• The steady pace continues...

    7.0
    (Note: This review covers the first half of the two-episode event that aired on 04 January, 2010. This review was written without prior knowledge of the events in the second episode. A subsequent review will cover the second half of the event.)

    "Heroes" returns from a brief winter hiatus to begin its final stretch for the fourth season (and possibly for the series). The events of the previous episode suggest that the season arc is shifting into its resolution phase, with about 6-7 episodes remaining, but the momentum doesn't pick up much in this particular installment.

    The writers have adopted a slow but steady approach to the fourth season, focusing more on character development and exploration than endless plot twists and turns, and the results are mixed. Generally speaking, this is a preferable approach, especially when the characters are fascinating. This is one reason why "Lost" has been so successful; at the heart, it is a show about complicated characters on a bizarre journey to redemption (or, in some cases, a lack thereof).

    Everything about this season of "Heroes" boldly points to a similar mandate. As I've said before, the statement was a bit too bold. Redemption works when it is organic. If the audible has to be told that redemption is the goal, it's not redemption. It's self-serving rhetoric. But it has been toned down over the course of the season, and now the question is whether or not the characters are still interesting enough to carry the story. (And this has been an ongoing concern since the beginning of the third season.)

    For my part, Samuel and the other carnies continue to be the saving grace of the season and series. Why? Because the writers do better with characters without established history. They can shape the character's background to fit the immediate story requirements, and for the most part, it all feels right. Despite some hiccups along the way, Samuel has proven to be a complex character, full of righteous indignation and a dangerous level of self-deception.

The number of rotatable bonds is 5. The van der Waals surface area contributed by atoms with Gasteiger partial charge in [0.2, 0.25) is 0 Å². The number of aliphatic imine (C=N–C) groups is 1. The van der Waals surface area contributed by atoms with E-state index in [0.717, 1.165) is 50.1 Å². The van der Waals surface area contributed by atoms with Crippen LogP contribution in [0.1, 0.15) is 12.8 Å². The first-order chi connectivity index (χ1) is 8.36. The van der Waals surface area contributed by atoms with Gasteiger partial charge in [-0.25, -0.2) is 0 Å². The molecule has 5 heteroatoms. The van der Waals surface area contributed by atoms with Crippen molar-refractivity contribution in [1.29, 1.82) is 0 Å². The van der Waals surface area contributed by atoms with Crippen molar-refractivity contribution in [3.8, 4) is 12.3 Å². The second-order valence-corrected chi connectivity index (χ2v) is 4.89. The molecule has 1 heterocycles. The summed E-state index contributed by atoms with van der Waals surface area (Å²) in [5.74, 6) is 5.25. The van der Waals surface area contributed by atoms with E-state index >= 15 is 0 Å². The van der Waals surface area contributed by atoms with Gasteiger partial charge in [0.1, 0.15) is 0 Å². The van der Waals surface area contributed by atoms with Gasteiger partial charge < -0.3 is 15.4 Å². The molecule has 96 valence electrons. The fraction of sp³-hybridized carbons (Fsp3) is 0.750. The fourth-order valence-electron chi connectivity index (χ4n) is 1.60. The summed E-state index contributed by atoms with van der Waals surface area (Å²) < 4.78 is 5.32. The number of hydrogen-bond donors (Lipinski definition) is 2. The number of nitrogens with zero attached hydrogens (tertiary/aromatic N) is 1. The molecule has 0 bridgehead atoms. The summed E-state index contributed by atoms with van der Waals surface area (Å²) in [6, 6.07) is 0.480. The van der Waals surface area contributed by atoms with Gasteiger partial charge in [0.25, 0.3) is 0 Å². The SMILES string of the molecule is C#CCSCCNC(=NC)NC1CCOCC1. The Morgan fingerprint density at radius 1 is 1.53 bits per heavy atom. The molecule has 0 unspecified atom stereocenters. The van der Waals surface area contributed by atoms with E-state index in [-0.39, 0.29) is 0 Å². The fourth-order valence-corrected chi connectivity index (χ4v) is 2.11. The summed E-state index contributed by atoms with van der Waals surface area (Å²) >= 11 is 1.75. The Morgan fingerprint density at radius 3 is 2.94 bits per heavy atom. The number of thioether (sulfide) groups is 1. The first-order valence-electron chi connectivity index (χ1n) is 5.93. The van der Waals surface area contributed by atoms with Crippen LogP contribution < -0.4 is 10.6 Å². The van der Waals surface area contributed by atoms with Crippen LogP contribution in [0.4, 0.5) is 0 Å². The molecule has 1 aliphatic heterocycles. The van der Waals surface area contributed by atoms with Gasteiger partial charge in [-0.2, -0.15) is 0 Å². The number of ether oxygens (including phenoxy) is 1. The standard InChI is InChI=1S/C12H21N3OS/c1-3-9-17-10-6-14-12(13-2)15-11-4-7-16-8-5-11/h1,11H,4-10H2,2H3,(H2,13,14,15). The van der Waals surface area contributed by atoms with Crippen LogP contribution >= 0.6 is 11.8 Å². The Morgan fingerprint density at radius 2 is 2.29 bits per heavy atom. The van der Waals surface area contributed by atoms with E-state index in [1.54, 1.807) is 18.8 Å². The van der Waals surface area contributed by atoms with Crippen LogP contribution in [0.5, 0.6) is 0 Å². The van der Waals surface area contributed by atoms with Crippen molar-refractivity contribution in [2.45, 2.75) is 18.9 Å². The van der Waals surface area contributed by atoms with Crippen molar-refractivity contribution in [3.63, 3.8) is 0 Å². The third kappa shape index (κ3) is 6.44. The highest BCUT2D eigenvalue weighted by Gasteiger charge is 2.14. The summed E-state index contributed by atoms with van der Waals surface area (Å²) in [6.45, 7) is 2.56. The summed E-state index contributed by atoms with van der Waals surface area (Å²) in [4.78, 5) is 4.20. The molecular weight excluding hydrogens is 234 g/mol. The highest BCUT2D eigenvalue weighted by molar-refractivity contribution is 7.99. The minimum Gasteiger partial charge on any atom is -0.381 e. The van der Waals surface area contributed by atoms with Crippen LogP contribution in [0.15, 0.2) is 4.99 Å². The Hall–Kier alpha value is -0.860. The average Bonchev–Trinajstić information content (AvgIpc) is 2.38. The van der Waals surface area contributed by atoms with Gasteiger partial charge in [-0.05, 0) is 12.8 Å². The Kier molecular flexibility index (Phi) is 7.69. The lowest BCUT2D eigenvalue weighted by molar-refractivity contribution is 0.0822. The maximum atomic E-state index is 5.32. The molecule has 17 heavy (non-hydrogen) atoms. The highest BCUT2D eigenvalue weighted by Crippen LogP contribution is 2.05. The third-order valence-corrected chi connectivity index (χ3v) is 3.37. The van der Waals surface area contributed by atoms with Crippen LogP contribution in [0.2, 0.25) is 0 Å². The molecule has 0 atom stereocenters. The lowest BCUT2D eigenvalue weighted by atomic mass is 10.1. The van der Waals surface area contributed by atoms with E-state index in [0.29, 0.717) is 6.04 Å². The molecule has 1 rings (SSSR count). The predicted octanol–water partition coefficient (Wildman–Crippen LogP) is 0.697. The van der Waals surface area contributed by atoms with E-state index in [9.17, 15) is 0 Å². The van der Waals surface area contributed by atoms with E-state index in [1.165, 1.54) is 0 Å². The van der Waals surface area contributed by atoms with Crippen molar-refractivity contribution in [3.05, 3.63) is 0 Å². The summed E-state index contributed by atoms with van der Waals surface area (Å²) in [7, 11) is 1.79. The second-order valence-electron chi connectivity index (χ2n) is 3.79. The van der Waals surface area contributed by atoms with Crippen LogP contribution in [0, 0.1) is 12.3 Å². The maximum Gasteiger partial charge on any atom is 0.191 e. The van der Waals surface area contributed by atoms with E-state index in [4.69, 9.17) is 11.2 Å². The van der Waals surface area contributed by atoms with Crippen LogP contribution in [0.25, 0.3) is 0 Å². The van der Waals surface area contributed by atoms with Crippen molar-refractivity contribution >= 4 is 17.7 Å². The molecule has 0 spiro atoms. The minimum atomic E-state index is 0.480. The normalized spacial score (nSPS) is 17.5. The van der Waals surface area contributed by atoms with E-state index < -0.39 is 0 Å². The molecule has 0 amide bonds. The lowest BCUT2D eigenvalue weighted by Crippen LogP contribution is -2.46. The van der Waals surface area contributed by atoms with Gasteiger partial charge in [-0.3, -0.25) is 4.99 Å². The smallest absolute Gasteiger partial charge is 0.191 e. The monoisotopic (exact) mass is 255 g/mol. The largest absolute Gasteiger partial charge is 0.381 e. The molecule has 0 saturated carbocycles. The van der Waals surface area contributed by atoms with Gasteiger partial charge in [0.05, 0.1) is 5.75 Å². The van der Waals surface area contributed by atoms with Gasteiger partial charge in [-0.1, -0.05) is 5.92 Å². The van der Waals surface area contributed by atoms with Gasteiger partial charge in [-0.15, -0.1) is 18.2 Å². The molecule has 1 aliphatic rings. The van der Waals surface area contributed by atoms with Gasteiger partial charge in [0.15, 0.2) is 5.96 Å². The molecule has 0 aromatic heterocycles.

I had hopes that Samuel would emerge as a true Magneto-esque figure, and one way or another, he's serving that purpose. Whether it is all about his personal desire for power and control, he is still bent on creating a sanctuary for metahumans. To call on another typical comparison, Samuel reminds me very much of Jordan Collier from "The 4400". I love how he's calculating in one moment and solicitous the next, all while carrying the banner of providing a home for his people.

    If Samuel's character had been less nuanced, Claire's reactions might have been too obvious. Instead, Claire seems to have come to the logical conclusion: Samuel's goal is not the issue, but rather, his methods and personal agenda. The problem is that Claire has yet to communicate much of anything well, so it remains to be seen if these distinctions will carry over to Peter (who is obviously the one she will be turning to for help).

    That said, this is the most interesting Claire has been in a long time. While the Claire/Gretchen kiss has proven to be little more than ratings fodder, as many feared, her interaction with Samuel strikes at the heart of the character's inner conflict, tired as it has become. It doesn't hurt that Hayden is still very easy on the eyes.